The Seward Phoenix Log - News of the Eastern Kenai Peninsula since 1966

By Wolfgang Kurtz
LOG Editor 

AVTEC takes lead in Arctic training

 

Wolfgang Kurtz | The Seward Phoenix LOG

AVTEC instructor and student are immersed in Arctic ice maneuvers using the cutting edge marine simulator at AVTEC’s Third Avenue campus. Software modules allow different vessels, environments and equipment to be experienced by the operator and observers.

AVTEC Director Fred Esposito says Seward can expect a lot from the community’s fifth largest employer and Alaska’s leading vocational technical training school. The flagship of AVTEC’s progress is the maritime department’s ice navigation program and is the first training center in the country to receive certification by the United States Coast Guard. Esposito says that Seward is the obvious place to base this kind of training as it’s above the 60th parallel, which is the southern boundary of the Arctic, and has the facilities to best stage access to icy northern waters.

All three Alaskan maritime pilots associations contributed to development of the curriculum, which was supervised by Arctic engineering expert Dr. Orson Smith of the University of Alaska’s School of Engineering in Anchorage. Smith took a sabbatical from UAA and spent it at AVTEC, engineering the curriculum in anticipation of the upcoming 2016 Polar Code that will require an ice manager or ice navigator for Arctic operations. Esposito adds that the Alaska maritime industry considers the USCG standards a minimum and aims for a higher standard to which the AVTEC program is being developed.

Less glamorous, but critical to the marine industry, AVTEC has also spearheaded a QMED or “qualified member of the engineering department“ curriculum which trains entry level marine engineers. Esposito says these positions are under huge demand in the industry and that AVTEC is leading the educational field in Alaska in developing the training program. AVTEC is also pursing acquisition of a diesel engine module to allow marine engineers to train using the in-house simulator.

AVTEC has also reached out to the National Science Foundation and UAF in respect to the Sikuliaq, an Arctic research vessel with icebreaking capability which will soon be based in Seward. The maritime department, working with its consultants, has offered to offered to model the ship and offer specific schooling for licensed mariners to staff it. Esposito notes that, with the recent advancement of its marine educational offerings, AVTEC has the facilities to be an ideal training partner with the NSF and UAF for Sikuliaq operations.

According to Esposito AVTEC and its collaborators are anticipating industry demands as well as upcoming international standards. With simulator modules being developed in Norway and fine tuned to AVTEC’s requirements, the ice navigation program puts Seward on a global stage for this type of training. Esposito is excited and proud of the fact that the team forging the maritime programs goes beyond AVTEC and includes industry, UAA and UAF.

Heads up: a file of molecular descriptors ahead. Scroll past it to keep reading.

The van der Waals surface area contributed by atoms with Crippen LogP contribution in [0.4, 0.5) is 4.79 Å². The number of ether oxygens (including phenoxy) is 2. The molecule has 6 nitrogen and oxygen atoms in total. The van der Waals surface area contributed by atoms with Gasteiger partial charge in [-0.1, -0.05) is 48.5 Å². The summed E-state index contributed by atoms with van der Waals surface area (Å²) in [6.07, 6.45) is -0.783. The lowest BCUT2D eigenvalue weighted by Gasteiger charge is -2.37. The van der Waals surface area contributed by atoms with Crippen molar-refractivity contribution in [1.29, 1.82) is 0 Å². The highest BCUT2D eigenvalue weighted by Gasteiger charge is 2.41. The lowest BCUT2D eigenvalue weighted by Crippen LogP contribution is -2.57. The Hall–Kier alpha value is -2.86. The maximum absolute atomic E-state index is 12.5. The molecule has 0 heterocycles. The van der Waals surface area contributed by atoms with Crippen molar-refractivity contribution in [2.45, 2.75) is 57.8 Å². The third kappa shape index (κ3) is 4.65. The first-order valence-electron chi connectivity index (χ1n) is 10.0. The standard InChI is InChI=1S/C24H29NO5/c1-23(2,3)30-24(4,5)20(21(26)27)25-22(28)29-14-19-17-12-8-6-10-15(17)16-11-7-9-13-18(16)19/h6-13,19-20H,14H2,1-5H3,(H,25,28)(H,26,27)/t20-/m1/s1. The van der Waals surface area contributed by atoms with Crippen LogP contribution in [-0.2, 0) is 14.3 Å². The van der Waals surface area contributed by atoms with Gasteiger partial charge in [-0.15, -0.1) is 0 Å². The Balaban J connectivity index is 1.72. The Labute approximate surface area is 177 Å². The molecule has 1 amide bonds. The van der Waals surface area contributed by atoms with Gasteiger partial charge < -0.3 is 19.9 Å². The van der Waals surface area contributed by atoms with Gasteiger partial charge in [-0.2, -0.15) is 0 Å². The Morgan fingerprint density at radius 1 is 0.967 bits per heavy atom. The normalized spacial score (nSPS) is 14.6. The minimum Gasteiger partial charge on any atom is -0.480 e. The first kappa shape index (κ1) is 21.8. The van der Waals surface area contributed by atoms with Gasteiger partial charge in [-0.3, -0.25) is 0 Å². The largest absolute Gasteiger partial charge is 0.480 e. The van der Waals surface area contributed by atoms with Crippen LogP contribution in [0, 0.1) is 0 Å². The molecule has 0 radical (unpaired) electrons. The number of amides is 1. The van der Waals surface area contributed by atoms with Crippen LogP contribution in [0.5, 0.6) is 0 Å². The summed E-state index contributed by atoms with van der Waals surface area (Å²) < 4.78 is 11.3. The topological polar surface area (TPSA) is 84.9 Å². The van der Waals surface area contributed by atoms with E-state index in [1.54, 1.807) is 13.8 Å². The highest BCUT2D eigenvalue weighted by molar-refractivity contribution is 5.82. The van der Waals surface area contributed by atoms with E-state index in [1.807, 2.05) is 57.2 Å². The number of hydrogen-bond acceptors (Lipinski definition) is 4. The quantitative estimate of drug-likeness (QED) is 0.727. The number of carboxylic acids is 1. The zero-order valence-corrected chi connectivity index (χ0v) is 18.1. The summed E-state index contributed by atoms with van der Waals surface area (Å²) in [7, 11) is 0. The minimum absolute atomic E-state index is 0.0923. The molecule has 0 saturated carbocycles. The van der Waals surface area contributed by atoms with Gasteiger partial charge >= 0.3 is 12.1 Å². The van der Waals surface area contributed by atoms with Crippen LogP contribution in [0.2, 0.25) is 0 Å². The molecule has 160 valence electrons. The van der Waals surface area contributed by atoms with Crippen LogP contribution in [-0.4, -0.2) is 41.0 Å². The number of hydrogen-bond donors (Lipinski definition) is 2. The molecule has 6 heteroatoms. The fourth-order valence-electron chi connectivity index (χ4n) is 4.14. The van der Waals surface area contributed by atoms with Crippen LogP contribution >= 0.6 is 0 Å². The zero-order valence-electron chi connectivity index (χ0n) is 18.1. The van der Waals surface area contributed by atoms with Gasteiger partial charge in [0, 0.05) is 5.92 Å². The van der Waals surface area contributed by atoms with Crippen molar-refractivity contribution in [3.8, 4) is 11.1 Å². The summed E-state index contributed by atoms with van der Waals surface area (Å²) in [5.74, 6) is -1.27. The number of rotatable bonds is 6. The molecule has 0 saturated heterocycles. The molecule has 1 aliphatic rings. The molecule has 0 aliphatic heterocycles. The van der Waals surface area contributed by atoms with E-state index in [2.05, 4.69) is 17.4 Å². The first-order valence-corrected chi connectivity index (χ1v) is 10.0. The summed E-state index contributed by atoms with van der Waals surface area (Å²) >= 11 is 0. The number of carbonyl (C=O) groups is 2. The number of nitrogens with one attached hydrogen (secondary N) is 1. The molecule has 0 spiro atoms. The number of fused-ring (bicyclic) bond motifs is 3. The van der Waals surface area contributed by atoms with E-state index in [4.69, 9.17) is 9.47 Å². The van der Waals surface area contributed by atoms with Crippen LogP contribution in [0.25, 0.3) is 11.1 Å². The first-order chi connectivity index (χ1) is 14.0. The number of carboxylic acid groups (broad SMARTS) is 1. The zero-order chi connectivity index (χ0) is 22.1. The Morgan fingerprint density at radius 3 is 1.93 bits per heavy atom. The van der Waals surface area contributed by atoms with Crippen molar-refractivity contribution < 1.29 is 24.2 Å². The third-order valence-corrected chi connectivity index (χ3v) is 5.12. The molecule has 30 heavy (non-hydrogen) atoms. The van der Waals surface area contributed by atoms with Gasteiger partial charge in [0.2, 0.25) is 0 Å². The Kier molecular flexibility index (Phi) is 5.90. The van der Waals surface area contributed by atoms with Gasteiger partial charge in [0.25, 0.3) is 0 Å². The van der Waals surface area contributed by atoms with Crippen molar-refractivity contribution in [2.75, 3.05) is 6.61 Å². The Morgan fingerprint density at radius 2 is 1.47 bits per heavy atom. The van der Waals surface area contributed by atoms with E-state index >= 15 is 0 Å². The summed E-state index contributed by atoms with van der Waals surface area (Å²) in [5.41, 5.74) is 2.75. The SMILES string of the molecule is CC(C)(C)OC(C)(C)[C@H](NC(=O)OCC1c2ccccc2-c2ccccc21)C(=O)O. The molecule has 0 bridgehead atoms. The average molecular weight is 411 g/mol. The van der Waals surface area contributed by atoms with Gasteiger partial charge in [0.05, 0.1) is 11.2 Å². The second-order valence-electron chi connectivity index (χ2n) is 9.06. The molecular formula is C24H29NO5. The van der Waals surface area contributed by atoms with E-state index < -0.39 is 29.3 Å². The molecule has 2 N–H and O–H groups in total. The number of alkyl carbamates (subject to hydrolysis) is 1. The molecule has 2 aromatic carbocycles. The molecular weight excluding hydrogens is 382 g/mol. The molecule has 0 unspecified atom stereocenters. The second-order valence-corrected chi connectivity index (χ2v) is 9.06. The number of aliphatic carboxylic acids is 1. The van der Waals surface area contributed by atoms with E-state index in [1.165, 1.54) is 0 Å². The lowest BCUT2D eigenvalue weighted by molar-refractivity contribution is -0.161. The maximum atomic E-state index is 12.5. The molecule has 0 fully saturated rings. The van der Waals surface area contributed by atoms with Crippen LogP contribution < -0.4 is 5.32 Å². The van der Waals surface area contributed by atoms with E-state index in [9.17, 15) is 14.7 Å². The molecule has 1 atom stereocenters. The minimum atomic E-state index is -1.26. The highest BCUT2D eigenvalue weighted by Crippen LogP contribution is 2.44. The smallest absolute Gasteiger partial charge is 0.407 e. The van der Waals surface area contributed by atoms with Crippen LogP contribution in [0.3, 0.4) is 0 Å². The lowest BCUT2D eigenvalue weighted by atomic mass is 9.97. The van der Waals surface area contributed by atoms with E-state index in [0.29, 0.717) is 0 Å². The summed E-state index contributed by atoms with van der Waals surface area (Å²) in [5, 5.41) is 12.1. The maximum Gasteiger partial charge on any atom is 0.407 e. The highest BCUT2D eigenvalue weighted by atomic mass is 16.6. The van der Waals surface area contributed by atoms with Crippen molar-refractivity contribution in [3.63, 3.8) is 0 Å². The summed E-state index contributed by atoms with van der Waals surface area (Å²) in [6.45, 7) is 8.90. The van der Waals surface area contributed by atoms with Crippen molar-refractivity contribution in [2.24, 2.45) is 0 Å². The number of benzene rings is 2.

With the highest enrollment ever in AVTEC’s industrial electrical and culinary programs, temporary off-campus housing has worked out far better than expectations, Esposito says. With the new dorm project proceeding on-budget and on-time, he’s looking forward to having students back on campus in time for the new year. The dorm integration and finishing work is due to be substantially completed before Dec. 23 and AVTEC administration is working with the contractor to move furniture in and prep the residence building well in advance of the handover.

With the dorm project almost completed, ground breaking on AVTEC’s new 9,000 square foot diesel shop is slated for spring. The new $6 million shop will connect to the existing campus buildings facing Leirer Road, adjacent to the wind turbine, and will be followed by relocation and expansion of the pipe welding program which sees a high demand for graduates from industry. Beyond that funded project, AVTEC is planning ahead for another phase of expansion to that facility which will involve a $8 million funding request next year for a new building.

Esposito foresees the next couple of years taking AVTEC to a higher level and points to the marine and culinary programs as exemplifying world class training programs with world class facilities. He says that the campus improvements along with programs based in industrial standards and facilities are sending a signal to potential students that the technical training they receive in Seward at a postsecondary level is, at a minimum, comparable to that to be found anywhere else.

AVTEC is hosting the Marine Firefighting Symposium along with the Prince William Sound Regional Citizens’ Advisory Council Oct. 8-10. The training program draws upon AVTEC marine curriculum and PWSRCAC’s professional staff to prepare land-based firefighters for response to oil spills or other marine incidents. To participate contact Alan Sorum by email at alan.sorum@pwsrcac.org or by call 834-5030.

 

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